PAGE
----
Friday of the Fourth Week of Lent
Readings: 2 Samuel 7:4-5, 12-14; Romans 4:13, 16-18, 22; Matthew 1:16, 18-21, 24
The Solemnity of St Joseph, Spouse of the Blessed Virgin Mary
“[A]n angel of the Lord appeared to [Joseph] in a dream and said, ‘Joseph, son of David, do not be afraid to take Mary as your wife, for the child conceived in her is from the Holy Spirit. She will bear a son, and you are to name him Jesus, for he will save his people from their sins.’ … When Joseph awoke from sleep, he did as the angel of the Lord commanded him; he took her as his wife …” (Matthew 1:20-21, 24)
In what way are the myths about the conception of Jesus and the role of St Joseph in that, relevant to us? We ponder this today as we celebrate the feast of St Joseph.
The word ‘myth’ has been used very deliberately here. In the Christian context, ‘myth’ carries a particular meaning. When we use this word, we mean either a story or an account of an actual event, the meaning of which holds an enduring and ultimately mysterious significance. A myth is an account, rich in symbolism, in which both God and we stand revealed. It may be substantially based in historical fact, or only tenuously so. It does not matter either way.
So, what does the account of this event in the life of St Joseph tell us about God and us?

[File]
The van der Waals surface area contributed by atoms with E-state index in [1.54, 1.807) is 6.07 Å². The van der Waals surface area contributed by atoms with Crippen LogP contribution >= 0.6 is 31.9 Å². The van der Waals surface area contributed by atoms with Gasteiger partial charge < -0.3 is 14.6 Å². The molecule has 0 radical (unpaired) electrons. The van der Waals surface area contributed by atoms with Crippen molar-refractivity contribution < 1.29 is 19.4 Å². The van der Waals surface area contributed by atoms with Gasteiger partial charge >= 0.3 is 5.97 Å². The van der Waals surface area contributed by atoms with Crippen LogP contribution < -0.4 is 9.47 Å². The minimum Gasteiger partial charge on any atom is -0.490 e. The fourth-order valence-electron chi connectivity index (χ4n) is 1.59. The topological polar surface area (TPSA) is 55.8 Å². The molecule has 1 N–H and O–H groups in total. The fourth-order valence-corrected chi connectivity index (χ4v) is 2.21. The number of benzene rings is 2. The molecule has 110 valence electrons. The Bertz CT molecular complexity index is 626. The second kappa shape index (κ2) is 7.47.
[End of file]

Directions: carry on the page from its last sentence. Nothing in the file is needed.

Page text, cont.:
It is the story of a man in crisis. Confronted with an unexpected turn of events, Joseph has to make a choice. The rules of his faith community require a particular response from him. As a righteous man, he should denounce his betrothed and expose her to the harsh glare of public scrutiny. Mary’s young life was on the line. Yet God invites Joseph into a life beyond those rules, freed up to follow the promptings of the Spirit.
On this feast of St Joseph, we recall that we only remember him today because, when it counted, he saw beyond the rules and embraced compassion and the Spirit-filled life God was offering him. We are to do likewise.
Reflection by Shane Dwyer.
Reproduced with permission from Evangelisation Brisbane, an agency of the Catholic Archdiocese of Brisbane, who have kindly supplied these daily Lenten 2021 reflections from their publication Look to Jesus: 52 Daily Reflections for Lent and Easter.